This post is part of our Walk This Way series, designed to share The Walking Classroom experiences of teachers and students across the United States. This post provides a glimpse into Paula Venable’s class.
Ernest Hemingway once said, “I like to listen. I have learned a great deal from listening carefully . . . ” Without a doubt, The Walking Classroom is a most effective tool to grow great listeners.
Like many things we teach in our classroom, listening is a learned skill and requires thoughtful practice. And as a teacher, I am always looking for ways my students can share what they learned on our walks and for ways I can create a sense of engagement and accountability with the podcasts.
Strategy One: 3-2-1
One popular strategy we use in our class of walkers is what we call 3-2-1. When we return from our walk, students jot three things they learned, two questions they have, and something that surprised them. Recently, after listening to Podcast 76 Volcanoes (in the fourth grade program), one student wrote:
Two Questions I Have
1. Are there different types of lava?
2. How can scientists more accurately predict volcanoes?
Something that Surprised Me
Volcanoes can remain dormant for 10,000 years before they are labeled extinct.
Students then find a partner and discuss what they wrote. Thoughtful and interesting conversations abound, and these provide an opportunity to further process all that was heard on the podcast.
Strategy Two: Title Time
A second strategy focuses on determining main idea, a concept that we work on throughout the year. Before we begin our walk, we discuss the topic of the podcast as a class. We then predict possible main ideas. As we begin our walk, we listen with the goal of determining main idea so that we can create an interesting and informative title.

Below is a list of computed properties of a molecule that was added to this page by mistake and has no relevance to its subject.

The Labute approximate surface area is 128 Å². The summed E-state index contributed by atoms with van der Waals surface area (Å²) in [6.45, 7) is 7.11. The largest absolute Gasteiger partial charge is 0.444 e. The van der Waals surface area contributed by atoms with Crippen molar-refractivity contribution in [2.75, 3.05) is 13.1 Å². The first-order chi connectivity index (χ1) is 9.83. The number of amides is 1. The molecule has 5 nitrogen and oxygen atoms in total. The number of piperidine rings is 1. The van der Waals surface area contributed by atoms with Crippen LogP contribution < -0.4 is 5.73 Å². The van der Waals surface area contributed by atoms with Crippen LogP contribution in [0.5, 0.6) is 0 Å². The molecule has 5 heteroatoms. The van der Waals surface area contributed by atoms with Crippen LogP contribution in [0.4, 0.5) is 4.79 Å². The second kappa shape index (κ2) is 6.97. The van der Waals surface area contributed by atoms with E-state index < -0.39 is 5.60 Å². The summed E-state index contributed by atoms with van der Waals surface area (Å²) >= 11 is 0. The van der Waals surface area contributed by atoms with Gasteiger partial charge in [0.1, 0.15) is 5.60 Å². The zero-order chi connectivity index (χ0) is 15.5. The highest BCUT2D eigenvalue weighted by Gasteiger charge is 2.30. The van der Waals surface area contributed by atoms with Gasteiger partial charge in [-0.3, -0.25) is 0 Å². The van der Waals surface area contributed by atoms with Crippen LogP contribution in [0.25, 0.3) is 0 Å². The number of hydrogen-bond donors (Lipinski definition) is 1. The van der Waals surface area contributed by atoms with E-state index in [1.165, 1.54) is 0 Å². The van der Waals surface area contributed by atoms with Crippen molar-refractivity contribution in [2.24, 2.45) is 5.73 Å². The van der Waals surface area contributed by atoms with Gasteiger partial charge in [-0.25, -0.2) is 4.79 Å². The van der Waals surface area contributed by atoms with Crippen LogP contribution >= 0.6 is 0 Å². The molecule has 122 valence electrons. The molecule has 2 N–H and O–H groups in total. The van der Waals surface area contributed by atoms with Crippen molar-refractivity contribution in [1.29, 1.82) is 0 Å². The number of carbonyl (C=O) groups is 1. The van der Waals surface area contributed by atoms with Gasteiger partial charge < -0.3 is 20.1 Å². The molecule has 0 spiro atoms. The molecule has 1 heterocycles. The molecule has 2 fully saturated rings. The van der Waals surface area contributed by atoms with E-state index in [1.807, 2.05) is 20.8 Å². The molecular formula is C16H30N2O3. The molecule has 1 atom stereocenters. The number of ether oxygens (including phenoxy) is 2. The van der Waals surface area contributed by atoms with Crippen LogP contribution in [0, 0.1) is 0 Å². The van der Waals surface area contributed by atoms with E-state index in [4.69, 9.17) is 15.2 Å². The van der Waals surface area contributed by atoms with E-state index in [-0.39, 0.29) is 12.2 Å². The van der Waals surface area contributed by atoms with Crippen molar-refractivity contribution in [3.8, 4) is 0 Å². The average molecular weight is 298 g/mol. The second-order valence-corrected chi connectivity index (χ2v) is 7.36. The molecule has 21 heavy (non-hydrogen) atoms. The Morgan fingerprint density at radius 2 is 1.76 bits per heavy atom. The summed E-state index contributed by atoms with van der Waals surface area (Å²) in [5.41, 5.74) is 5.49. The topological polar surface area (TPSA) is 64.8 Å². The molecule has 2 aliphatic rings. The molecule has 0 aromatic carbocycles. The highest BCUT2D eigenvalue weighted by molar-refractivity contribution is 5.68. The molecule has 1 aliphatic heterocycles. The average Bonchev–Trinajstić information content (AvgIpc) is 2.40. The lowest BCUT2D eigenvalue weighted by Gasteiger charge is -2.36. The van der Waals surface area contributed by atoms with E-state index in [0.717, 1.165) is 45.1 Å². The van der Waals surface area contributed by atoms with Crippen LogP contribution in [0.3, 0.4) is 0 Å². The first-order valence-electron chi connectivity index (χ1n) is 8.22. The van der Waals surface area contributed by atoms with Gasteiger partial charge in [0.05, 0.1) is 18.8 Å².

Some interesting titles came from Volcanoes (Combined-#138, 4-#76, STEM-#19), the podcast mentioned above.
- Volcanoes can be Both Harmful and Helpful
- Learning about a Variety of Volcanoes
- The Benefits and Problems with Volcanoes
As students share their titles, they include three details from the podcast that support their thinking. The opportunity to process what they heard in a more structured format benefits students in both opinion and informational writing as well.
Strategy Three: Preview and Check
With the final strategy, I use the Teacher’s Guide to share the Synopsis of the podcast with my students and to preview the quiz questions provided. By using this approach, students can anticipate what they will hear. They are then ready to listen for specific types of information.
When we return to class, using Google classroom and the electronic quizzes provided by TWC, students are able to take the quiz and receive immediate feedback.
In this era of iphones and earbuds, listening skills are crucial. These three strategies support students in developing their listening, critical thinking, and speaking skills and make our walks both enjoyable and purposeful.
In next month’s post, look for some games we play after our walks that also add to our understanding of the podcasts. Happy Listening!
Fourth Grade Teacher
Santiago Hills Elementary School